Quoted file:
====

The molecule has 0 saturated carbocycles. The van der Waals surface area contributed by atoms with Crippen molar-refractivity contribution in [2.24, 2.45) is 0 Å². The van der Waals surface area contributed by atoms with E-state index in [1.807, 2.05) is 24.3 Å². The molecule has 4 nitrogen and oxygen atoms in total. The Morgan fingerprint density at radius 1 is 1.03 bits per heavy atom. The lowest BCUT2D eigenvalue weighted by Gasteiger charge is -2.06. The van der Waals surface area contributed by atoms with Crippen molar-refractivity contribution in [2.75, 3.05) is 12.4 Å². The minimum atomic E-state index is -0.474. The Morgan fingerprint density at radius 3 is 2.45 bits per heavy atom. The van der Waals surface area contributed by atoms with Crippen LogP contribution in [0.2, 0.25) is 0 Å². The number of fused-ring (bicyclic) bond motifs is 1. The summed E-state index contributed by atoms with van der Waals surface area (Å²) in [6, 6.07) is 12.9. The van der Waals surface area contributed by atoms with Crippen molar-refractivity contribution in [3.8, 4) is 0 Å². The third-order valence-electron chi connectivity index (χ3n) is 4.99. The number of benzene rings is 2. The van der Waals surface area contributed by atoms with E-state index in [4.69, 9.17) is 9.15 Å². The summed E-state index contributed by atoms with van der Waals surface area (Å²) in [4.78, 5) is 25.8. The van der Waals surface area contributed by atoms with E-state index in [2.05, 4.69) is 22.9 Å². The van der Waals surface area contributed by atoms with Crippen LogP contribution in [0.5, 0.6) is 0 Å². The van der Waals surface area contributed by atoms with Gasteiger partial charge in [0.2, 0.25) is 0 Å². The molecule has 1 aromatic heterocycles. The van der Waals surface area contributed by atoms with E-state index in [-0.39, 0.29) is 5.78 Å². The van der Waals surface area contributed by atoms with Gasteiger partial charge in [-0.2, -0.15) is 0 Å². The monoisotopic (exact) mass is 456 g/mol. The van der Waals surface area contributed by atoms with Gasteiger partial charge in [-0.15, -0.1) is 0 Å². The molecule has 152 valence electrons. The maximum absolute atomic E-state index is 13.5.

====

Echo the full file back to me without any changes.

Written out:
The molecule has 0 saturated carbocycles. The van der Waals surface area contributed by atoms with Crippen molar-refractivity contribution in [2.24, 2.45) is 0 Å². The van der Waals surface area contributed by atoms with E-state index in [1.807, 2.05) is 24.3 Å². The molecule has 4 nitrogen and oxygen atoms in total. The Morgan fingerprint density at radius 1 is 1.03 bits per heavy atom. The lowest BCUT2D eigenvalue weighted by Gasteiger charge is -2.06. The van der Waals surface area contributed by atoms with Crippen molar-refractivity contribution in [2.75, 3.05) is 12.4 Å². The minimum atomic E-state index is -0.474. The Morgan fingerprint density at radius 3 is 2.45 bits per heavy atom. The van der Waals surface area contributed by atoms with Crippen LogP contribution in [0.2, 0.25) is 0 Å². The number of fused-ring (bicyclic) bond motifs is 1. The summed E-state index contributed by atoms with van der Waals surface area (Å²) in [6, 6.07) is 12.9. The van der Waals surface area contributed by atoms with Crippen molar-refractivity contribution in [3.8, 4) is 0 Å². The third-order valence-electron chi connectivity index (χ3n) is 4.99. The number of benzene rings is 2. The van der Waals surface area contributed by atoms with E-state index in [4.69, 9.17) is 9.15 Å². The summed E-state index contributed by atoms with van der Waals surface area (Å²) in [4.78, 5) is 25.8. The van der Waals surface area contributed by atoms with E-state index in [2.05, 4.69) is 22.9 Å². The van der Waals surface area contributed by atoms with Crippen LogP contribution in [0.5, 0.6) is 0 Å². The van der Waals surface area contributed by atoms with Gasteiger partial charge in [0.2, 0.25) is 0 Å². The molecule has 1 aromatic heterocycles. The van der Waals surface area contributed by atoms with E-state index in [-0.39, 0.29) is 5.78 Å². The van der Waals surface area contributed by atoms with Gasteiger partial charge in [-0.2, -0.15) is 0 Å². The monoisotopic (exact) mass is 456 g/mol. The van der Waals surface area contributed by atoms with Gasteiger partial charge in [-0.15, -0.1) is 0 Å². The molecule has 152 valence electrons. The maximum absolute atomic E-state index is 13.5.